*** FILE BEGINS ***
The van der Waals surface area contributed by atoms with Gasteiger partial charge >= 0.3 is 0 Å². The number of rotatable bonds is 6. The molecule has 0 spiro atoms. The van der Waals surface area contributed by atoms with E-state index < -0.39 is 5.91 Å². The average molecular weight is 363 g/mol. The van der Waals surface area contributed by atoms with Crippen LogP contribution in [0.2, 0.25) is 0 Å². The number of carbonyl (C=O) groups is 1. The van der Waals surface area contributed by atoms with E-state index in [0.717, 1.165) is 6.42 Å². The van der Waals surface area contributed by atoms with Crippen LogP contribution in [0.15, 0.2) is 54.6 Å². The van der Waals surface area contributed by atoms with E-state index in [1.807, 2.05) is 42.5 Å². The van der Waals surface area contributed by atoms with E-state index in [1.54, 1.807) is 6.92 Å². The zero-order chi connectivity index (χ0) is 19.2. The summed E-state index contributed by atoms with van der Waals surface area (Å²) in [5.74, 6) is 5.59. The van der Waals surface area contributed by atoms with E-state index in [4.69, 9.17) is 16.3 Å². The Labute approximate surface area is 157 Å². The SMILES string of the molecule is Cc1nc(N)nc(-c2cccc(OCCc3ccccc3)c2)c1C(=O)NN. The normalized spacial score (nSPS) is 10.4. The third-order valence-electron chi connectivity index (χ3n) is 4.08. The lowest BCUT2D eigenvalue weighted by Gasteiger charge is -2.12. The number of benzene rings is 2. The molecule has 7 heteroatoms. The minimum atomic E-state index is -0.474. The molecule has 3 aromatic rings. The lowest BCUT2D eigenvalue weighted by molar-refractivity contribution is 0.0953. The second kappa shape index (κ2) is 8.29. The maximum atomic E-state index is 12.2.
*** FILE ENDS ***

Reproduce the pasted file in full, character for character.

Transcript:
The van der Waals surface area contributed by atoms with Gasteiger partial charge >= 0.3 is 0 Å². The number of rotatable bonds is 6. The molecule has 0 spiro atoms. The van der Waals surface area contributed by atoms with E-state index < -0.39 is 5.91 Å². The average molecular weight is 363 g/mol. The van der Waals surface area contributed by atoms with Crippen LogP contribution in [0.2, 0.25) is 0 Å². The number of carbonyl (C=O) groups is 1. The van der Waals surface area contributed by atoms with E-state index in [0.717, 1.165) is 6.42 Å². The van der Waals surface area contributed by atoms with Crippen LogP contribution in [0.15, 0.2) is 54.6 Å². The van der Waals surface area contributed by atoms with E-state index in [1.807, 2.05) is 42.5 Å². The van der Waals surface area contributed by atoms with E-state index in [1.54, 1.807) is 6.92 Å². The zero-order chi connectivity index (χ0) is 19.2. The summed E-state index contributed by atoms with van der Waals surface area (Å²) in [5.74, 6) is 5.59. The van der Waals surface area contributed by atoms with E-state index in [4.69, 9.17) is 16.3 Å². The Labute approximate surface area is 157 Å². The SMILES string of the molecule is Cc1nc(N)nc(-c2cccc(OCCc3ccccc3)c2)c1C(=O)NN. The normalized spacial score (nSPS) is 10.4. The third-order valence-electron chi connectivity index (χ3n) is 4.08. The lowest BCUT2D eigenvalue weighted by Gasteiger charge is -2.12. The number of benzene rings is 2. The molecule has 7 heteroatoms. The minimum atomic E-state index is -0.474. The molecule has 3 aromatic rings. The lowest BCUT2D eigenvalue weighted by molar-refractivity contribution is 0.0953. The second kappa shape index (κ2) is 8.29. The maximum atomic E-state index is 12.2.